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Obama takes in Olympic basketball tune-ups

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Obama takes in Olympic basketball tune-ups

WASHINGTON (AP) -- President Barack Obama basked in the glow of the Olympics on Monday, getting a courtside look at LeBron James, Kobe Bryant and other members of USA Basketball. Obama and Vice President Joe Biden took their seats to chants of "U-S-A" at a U.S. men's Olympic basketball exhibition game against Brazil as the loudspeakers blared Bruce Springsteen's "Born in the U.S.A.," images that any president running for re-election would relish. "Obviously the talent that we've got at this point is unbelievable," Obama said during a halftime interview on the cable television sports channel ESPN2. "So there's no reason that we shouldn't bring home the gold. We just have to stay focused."Obama is an avid basketball fan and the tune-up games before the start of the London Olympics allowed him to wrap himself in the Olympic spirit four months before Election Day. His Republican rival, Mitt Romney, is expected to use the Olympics to highlight his leadership role during the 2002 Winter Games in Salt Lake City. Romney, who helped turn around the Salt Lake City Games after they became caught up in a bribery scandal, plans to be in London for the opening ceremonies next week. First lady Michelle Obama will lead the U.S. delegation to the opening ceremonies. Monday night gave Obama a chance to soak in his favorite sport. After a quick ride to the Verizon Center from the White House, Obama greeted members of the U.S. women's basketball team on a practice court after their 99-67 rout of Brazil in the first game. "We could not be prouder," Obama said after hugging Tamika Catchings, Diana Taurasi and other members of the women's team. The women's team presented Obama with a red No. 1 USA jersey and a signed basketball. Obama, dressed in a blue jacket and jeans, then walked out before a roaring crowd, shook hands with fans and sat down next to former aide Reggie Love, who played basketball for Duke University. Obama and first lady Michelle Obama even appeared on "Kiss Cam," the in-house video that spotlights kissing couples during a game break. The Obamas wouldn't oblige during the first half, despite roars and some boos from the crowd. But in the fourth quarter, "Kiss Cam" peered back on the first couple and the president was ready: He put his arm around his wife and planted a big kiss on the first lady as the crowd roared. LeBron James scored 30 points as the U.S. team rallied from an early 10-point deficit to beat Brazil 80-69. Some members of the men's team are Obama supporters. A handful of Olympic team members, including Carmelo Anthony, Kevin Durant and Chris Paul, had agreed to participate in a basketball game fundraiser for Obama's campaign last December but the event was canceled because of the resolution of the NBA lockout. The fundraising game has not been rescheduled. Obama's campaign held a fundraiser last February at the Orlando-area home of Vince Carter of the Dallas Mavericks. Attendees included Paul, who plays point guard for the Los Angeles Clippers, NBA commissioner David Stern and former NBA stars Magic Johnson and Alonzo Mourning. Basketball has been a longtime passion of Obama's. He played high school basketball in Hawaii and likes to play pickup basketball with friends. He helps coach his daughter Sasha's youth team and keeps close tabs on his hometown Chicago Bulls. In March, Obama invited British Prime Minister David Cameron to an opening round game of the NCAA college basketball championship tournament in Ohio.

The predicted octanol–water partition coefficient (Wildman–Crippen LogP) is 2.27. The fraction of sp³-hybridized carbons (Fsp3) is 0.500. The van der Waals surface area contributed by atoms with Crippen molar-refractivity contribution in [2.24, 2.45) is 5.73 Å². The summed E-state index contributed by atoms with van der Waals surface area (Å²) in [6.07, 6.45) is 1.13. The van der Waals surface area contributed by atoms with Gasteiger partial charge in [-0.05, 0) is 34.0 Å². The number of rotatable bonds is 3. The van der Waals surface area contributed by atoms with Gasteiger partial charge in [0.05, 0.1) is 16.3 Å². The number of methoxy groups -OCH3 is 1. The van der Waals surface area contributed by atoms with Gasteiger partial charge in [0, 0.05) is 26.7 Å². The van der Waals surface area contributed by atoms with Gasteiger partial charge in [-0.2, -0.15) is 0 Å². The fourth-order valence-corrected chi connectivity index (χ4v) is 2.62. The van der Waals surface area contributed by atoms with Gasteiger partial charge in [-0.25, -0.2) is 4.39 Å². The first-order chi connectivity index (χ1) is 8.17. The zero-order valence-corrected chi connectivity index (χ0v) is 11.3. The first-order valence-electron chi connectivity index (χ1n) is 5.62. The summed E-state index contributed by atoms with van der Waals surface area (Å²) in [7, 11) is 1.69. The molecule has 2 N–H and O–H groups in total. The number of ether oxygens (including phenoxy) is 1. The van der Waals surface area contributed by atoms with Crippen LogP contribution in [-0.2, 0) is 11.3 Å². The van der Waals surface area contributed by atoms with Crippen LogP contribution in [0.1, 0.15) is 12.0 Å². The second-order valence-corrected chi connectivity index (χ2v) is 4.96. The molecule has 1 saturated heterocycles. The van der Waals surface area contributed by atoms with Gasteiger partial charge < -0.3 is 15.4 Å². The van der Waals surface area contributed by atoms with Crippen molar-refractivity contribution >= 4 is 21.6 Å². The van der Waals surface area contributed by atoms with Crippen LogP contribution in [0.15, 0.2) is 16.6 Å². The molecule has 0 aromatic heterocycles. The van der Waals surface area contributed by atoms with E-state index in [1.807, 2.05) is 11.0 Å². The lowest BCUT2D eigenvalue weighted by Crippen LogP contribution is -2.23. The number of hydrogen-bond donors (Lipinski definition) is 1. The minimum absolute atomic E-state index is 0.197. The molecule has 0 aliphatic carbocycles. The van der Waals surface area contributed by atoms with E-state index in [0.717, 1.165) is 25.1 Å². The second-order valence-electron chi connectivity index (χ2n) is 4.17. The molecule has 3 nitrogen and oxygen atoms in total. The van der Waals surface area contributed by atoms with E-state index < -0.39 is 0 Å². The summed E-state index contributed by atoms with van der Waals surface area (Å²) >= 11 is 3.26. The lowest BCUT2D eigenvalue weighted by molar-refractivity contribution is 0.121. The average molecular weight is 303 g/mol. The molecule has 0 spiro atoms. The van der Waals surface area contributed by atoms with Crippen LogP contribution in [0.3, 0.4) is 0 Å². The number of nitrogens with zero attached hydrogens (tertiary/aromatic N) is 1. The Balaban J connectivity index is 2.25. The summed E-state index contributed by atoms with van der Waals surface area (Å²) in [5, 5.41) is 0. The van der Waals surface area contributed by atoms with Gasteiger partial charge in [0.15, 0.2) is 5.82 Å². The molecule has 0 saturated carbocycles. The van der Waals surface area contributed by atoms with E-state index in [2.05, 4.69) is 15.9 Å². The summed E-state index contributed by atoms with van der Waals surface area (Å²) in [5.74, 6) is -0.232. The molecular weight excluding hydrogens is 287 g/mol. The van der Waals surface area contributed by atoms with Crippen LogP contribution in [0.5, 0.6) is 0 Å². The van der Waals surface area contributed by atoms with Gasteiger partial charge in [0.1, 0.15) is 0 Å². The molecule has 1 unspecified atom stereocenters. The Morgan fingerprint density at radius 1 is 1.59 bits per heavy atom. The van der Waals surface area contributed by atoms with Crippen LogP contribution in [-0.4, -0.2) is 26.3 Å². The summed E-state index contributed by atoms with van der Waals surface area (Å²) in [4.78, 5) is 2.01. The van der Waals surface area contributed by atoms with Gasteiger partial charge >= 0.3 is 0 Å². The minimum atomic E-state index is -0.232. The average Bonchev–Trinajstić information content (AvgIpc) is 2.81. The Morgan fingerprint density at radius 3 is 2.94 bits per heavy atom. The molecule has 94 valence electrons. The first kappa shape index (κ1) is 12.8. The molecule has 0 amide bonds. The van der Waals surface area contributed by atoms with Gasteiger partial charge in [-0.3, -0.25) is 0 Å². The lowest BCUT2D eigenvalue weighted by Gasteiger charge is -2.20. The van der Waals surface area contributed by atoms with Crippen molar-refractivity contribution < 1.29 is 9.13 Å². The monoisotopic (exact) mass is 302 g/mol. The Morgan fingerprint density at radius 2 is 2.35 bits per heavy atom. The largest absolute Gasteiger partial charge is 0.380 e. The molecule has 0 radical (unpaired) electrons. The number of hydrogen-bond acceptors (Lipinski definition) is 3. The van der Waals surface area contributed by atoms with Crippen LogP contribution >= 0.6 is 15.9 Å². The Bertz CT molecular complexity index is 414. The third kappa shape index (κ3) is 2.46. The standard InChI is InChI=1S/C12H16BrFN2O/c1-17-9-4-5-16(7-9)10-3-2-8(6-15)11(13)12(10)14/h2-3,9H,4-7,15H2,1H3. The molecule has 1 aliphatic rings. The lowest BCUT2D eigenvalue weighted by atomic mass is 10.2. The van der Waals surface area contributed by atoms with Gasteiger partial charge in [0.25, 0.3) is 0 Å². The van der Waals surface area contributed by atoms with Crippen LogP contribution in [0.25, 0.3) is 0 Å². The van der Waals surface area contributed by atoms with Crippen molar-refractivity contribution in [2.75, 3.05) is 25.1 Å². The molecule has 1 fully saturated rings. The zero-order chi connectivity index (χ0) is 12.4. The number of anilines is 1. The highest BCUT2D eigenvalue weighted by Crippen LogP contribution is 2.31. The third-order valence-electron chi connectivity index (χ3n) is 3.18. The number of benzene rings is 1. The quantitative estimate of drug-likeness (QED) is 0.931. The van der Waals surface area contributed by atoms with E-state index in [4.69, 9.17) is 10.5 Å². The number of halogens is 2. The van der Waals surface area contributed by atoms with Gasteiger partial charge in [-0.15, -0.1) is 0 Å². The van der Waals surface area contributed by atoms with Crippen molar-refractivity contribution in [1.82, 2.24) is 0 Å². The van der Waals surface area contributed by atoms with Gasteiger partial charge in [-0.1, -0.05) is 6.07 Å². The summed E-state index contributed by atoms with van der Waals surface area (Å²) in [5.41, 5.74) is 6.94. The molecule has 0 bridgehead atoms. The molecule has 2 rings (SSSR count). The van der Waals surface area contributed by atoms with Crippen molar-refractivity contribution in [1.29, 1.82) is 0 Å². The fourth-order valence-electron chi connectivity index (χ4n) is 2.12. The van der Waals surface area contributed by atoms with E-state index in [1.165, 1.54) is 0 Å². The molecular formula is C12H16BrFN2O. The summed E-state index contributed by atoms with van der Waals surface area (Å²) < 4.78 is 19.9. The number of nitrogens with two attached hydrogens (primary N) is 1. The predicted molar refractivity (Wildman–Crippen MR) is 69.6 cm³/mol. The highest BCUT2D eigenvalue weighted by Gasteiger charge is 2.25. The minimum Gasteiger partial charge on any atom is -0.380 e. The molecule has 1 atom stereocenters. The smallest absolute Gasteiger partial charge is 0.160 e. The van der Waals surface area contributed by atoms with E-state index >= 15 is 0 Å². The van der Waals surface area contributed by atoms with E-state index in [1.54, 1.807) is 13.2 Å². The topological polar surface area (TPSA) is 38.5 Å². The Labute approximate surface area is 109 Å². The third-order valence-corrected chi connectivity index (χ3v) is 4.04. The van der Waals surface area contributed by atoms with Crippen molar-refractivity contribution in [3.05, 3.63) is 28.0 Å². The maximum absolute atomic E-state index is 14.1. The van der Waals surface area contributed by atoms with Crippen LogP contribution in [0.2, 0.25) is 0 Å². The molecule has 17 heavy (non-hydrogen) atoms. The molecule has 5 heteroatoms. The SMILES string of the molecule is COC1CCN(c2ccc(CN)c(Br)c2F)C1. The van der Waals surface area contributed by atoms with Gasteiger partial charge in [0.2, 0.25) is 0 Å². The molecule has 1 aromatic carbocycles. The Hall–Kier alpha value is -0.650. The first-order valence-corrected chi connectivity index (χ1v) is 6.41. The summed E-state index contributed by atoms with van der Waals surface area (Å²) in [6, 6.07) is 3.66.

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Now that the Lakers got Anthony Davis, could the Knicks and others turn to Bradley Beal?

Now that the Lakers got Anthony Davis, could the Knicks and others turn to Bradley Beal?

With all but one of the brick-and-mortar movie stores closed down, there are really only two instances that you hear the word 'blockbuster' these days: when describing Marvel movies and for the type of trade we saw this weekend between the New Orleans Pelicans and Los Angeles Lakers.

The Anthony Davis deal is a blockbuster trade in every sense. It is big in the number of pieces involved and because Davis is one of the best players on the planet.

It is important because it could immediately vault the Lakers into title contention. And it provides a new superteam for the league to revolve around and for people to loathe with the Golden State Warriors currently licking their wounds.

But it is also the type of deal that will have major consequences around the league, one that will affect far more than just the teams at the top. It will force a collection of other teams to redraw their blueprints.